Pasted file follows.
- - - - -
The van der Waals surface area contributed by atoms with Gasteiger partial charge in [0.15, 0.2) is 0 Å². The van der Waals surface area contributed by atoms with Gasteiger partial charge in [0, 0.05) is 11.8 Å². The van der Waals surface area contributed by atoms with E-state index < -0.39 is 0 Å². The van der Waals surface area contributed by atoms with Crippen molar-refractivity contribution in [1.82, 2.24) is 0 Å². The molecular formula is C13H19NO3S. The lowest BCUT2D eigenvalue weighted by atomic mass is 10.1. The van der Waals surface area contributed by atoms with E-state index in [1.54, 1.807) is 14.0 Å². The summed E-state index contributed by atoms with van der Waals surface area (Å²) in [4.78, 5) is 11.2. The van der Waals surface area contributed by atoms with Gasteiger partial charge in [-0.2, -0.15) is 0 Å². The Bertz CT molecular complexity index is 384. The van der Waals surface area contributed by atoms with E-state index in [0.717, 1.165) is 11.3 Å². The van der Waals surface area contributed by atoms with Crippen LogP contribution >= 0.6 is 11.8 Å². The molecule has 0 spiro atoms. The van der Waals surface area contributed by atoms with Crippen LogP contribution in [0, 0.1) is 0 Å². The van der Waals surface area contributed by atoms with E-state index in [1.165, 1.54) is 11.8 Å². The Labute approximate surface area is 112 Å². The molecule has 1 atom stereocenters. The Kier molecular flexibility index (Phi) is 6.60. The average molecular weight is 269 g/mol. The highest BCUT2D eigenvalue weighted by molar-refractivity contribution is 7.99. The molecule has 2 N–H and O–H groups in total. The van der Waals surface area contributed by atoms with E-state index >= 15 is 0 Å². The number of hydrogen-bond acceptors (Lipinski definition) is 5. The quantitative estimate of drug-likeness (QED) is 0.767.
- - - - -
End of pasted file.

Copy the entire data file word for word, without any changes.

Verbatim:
The van der Waals surface area contributed by atoms with Gasteiger partial charge in [0.15, 0.2) is 0 Å². The van der Waals surface area contributed by atoms with Gasteiger partial charge in [0, 0.05) is 11.8 Å². The van der Waals surface area contributed by atoms with E-state index < -0.39 is 0 Å². The van der Waals surface area contributed by atoms with Crippen molar-refractivity contribution in [1.82, 2.24) is 0 Å². The molecular formula is C13H19NO3S. The lowest BCUT2D eigenvalue weighted by atomic mass is 10.1. The van der Waals surface area contributed by atoms with E-state index in [1.54, 1.807) is 14.0 Å². The summed E-state index contributed by atoms with van der Waals surface area (Å²) in [4.78, 5) is 11.2. The van der Waals surface area contributed by atoms with Gasteiger partial charge in [-0.2, -0.15) is 0 Å². The Bertz CT molecular complexity index is 384. The van der Waals surface area contributed by atoms with E-state index in [0.717, 1.165) is 11.3 Å². The van der Waals surface area contributed by atoms with Crippen LogP contribution >= 0.6 is 11.8 Å². The molecule has 0 spiro atoms. The van der Waals surface area contributed by atoms with Crippen LogP contribution in [0, 0.1) is 0 Å². The van der Waals surface area contributed by atoms with E-state index in [1.165, 1.54) is 11.8 Å². The Labute approximate surface area is 112 Å². The molecule has 1 atom stereocenters. The Kier molecular flexibility index (Phi) is 6.60. The average molecular weight is 269 g/mol. The highest BCUT2D eigenvalue weighted by molar-refractivity contribution is 7.99. The molecule has 2 N–H and O–H groups in total. The van der Waals surface area contributed by atoms with E-state index >= 15 is 0 Å². The number of hydrogen-bond acceptors (Lipinski definition) is 5. The quantitative estimate of drug-likeness (QED) is 0.767.